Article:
ldentification of an allosteric regulatory mechanism in the human histone demethylase KDM5A
- Author(s): Ortiz-Torres, Idelisse;
- Advisor(s): Galonic Fujimori, Danica;
- et al.
Histone lysine methylation plays an essential role in a variety of cellular processes including transcriptional regulation and cell differentiation. The retinoblastoma binding protein KDM5A is a histone H3 lysine 4 (H3K4) demethylase, capable of removing the trimethyl mark on K4 all the way to zero methylation. As trimethylation of H3K4 (H3K4me3) is often associated with promoters of actively transcribed genes, removal of H3K4me3 by KDM5A is believed to promote transcriptional repression of its target genes. Mis-regulation of KDM5A has been shown to contribute to pathogenesis of lung and gastric cancer, as well as to the resistance to receptor tyrosine kinase inhibitors in non-small cell lung cancer. Yet, the mechanisms by which KDM5A is recruited to its target loci and how it functions on chromatin are largely unknown.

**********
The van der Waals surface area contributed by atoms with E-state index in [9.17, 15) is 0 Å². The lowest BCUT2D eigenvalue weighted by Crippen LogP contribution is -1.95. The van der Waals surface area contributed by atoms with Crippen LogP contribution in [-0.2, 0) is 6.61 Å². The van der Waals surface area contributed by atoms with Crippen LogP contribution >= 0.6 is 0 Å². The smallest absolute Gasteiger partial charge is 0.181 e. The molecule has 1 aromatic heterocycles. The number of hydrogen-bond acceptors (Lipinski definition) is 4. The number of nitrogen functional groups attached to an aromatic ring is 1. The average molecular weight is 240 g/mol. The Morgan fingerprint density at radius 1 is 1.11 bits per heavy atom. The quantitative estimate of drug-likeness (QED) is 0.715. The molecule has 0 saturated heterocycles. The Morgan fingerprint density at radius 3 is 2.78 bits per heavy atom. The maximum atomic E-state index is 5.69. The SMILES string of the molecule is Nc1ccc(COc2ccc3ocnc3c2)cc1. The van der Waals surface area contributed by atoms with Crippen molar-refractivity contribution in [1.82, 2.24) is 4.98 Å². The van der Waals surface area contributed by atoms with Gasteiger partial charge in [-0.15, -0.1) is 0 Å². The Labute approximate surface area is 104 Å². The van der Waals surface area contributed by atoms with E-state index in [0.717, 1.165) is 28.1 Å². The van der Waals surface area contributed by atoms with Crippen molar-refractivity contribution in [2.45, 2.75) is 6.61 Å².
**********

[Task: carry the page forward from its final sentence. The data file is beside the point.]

In addition to its catalytic jumonji C (JmjC) eraser domain, KDM5A contains three PHD reader domains that are hypothesized to regulate the biological function of KDM5A. It is unknown, however, if and how these reader domains play a functional role in the demethylation reaction of KDM5A. In this thesis, using an array of biochemical and biophysical techniques, we show that the PHD1 domain specifically recognizes an unmethylated histone H3 tail, which interestingly is the final product of KDM5A. We also show that occupancy of PHD1 by its ligand allosterically stimulates the demethylase activity of the demethylase on histone tail peptides and on in vitro reconstituted nucleosome substrates.
Together, these observations reveal an unprecedented allosteric regulation of a histone demethylase by one of its auxiliary non-catalytic domain and, challenges the prevailing model that PHD domains solely act to recruit chromatin-modifying enzymes to their target sites. Moreover, our findings suggest a model by which demethylation could spread on chromatin through a positive feedback-based mechanism. Furthermore, this mode of regulation provides new alternative mechanisms for the development of cancer therapies to specifically target RBP2 activity when mis-regulated in lung and gastric cancer. Here, we will also present data toward our initial efforts for the development of a small molecule allosteric modulator of KDM5A as well as our initial attempts to determine structural features of the enzyme by electron microscopy EM.